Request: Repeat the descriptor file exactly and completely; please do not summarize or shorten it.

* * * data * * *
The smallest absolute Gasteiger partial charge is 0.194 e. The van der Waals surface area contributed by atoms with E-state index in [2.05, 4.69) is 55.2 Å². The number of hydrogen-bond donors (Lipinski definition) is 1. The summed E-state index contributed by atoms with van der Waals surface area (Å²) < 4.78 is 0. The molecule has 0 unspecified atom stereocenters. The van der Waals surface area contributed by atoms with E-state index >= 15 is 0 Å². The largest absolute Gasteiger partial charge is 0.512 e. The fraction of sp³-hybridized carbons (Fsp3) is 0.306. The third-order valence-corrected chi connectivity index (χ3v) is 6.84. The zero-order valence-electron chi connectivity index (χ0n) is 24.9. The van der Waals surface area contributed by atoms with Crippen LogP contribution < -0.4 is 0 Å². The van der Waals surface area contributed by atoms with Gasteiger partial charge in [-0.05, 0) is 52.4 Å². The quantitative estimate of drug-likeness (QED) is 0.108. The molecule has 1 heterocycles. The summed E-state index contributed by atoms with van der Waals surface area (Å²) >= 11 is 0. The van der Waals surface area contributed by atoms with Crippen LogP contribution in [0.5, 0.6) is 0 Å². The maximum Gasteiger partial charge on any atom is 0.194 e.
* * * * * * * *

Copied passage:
The smallest absolute Gasteiger partial charge is 0.194 e. The van der Waals surface area contributed by atoms with E-state index in [2.05, 4.69) is 55.2 Å². The number of hydrogen-bond donors (Lipinski definition) is 1. The summed E-state index contributed by atoms with van der Waals surface area (Å²) < 4.78 is 0. The molecule has 0 unspecified atom stereocenters. The van der Waals surface area contributed by atoms with E-state index >= 15 is 0 Å². The largest absolute Gasteiger partial charge is 0.512 e. The fraction of sp³-hybridized carbons (Fsp3) is 0.306. The third-order valence-corrected chi connectivity index (χ3v) is 6.84. The zero-order valence-electron chi connectivity index (χ0n) is 24.9. The van der Waals surface area contributed by atoms with Crippen LogP contribution < -0.4 is 0 Å². The van der Waals surface area contributed by atoms with Gasteiger partial charge in [-0.05, 0) is 52.4 Å². The quantitative estimate of drug-likeness (QED) is 0.108. The molecule has 1 heterocycles. The summed E-state index contributed by atoms with van der Waals surface area (Å²) >= 11 is 0. The van der Waals surface area contributed by atoms with Crippen LogP contribution in [0.5, 0.6) is 0 Å². The maximum Gasteiger partial charge on any atom is 0.194 e.